It’s pretty rare that I find myself wanting to do that kind of query, and I’ve been writing queries since the bronze age. It will certainly be useful, but I’m skeptical that it is useful enough to enough people to drive wide-scale adoption. It also depends a bit on UIs; maybe using something like parallax for a while would get people realizing they DO need to do queries like this.

    So, I’m all in favor of the argument you make, too, but if I had to pick one reason, I’d go with: it’ll let you connect to everyone, not just the people who chose the same provider/app/platform as you.

  3. Dan Brickley Says:

    Love that you used a real elevator πŸ™‚

  4. Vijay Raj Says:

    My pitch would go like this.. to a layman on the street.

    “There is a technology out there which can understand you! With that understanding, it can modify the internet the way you want, auto-magically!”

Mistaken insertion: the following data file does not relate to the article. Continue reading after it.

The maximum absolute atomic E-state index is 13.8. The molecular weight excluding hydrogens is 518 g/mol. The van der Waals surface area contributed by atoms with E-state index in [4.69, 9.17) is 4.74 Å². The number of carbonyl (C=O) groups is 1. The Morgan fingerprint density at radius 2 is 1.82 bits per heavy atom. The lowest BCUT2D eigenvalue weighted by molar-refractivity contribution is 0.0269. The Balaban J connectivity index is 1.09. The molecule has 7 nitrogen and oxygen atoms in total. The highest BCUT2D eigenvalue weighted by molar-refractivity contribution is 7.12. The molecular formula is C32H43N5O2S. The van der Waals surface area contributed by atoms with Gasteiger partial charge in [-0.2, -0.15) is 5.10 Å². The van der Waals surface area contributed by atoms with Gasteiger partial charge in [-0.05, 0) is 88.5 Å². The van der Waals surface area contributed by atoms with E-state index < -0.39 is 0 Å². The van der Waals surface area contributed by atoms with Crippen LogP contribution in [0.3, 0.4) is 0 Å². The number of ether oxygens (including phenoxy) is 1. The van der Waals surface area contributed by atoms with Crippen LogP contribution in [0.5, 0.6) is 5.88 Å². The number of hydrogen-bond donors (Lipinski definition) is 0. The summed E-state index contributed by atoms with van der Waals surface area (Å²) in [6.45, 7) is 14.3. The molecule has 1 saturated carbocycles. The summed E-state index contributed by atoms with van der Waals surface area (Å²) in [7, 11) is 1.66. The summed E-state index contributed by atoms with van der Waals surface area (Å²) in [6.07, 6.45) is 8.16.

That’s it! No body cares if the data is in silos, as long as the silo contains the entire world, which Facebook does. What they do want though is a good filter, so they can get the information they want and go back to watching football or dancing babies on YouTube.

    When I asked my wife if she ever remotely thinks of “encrypting” email, so Google/Facebook can’t read it, she laughed her butt off! And she is a computer science engineer.

  5. sandhawke Says:

    Vijay, I think I get your point, but I don’t actually know how to do what your pitch promises. Or, I have some idea, but that’s natural language stuff, which isn’t what I’m pitching at all.

  6. Vijay Raj Says:

    Hi Sandro,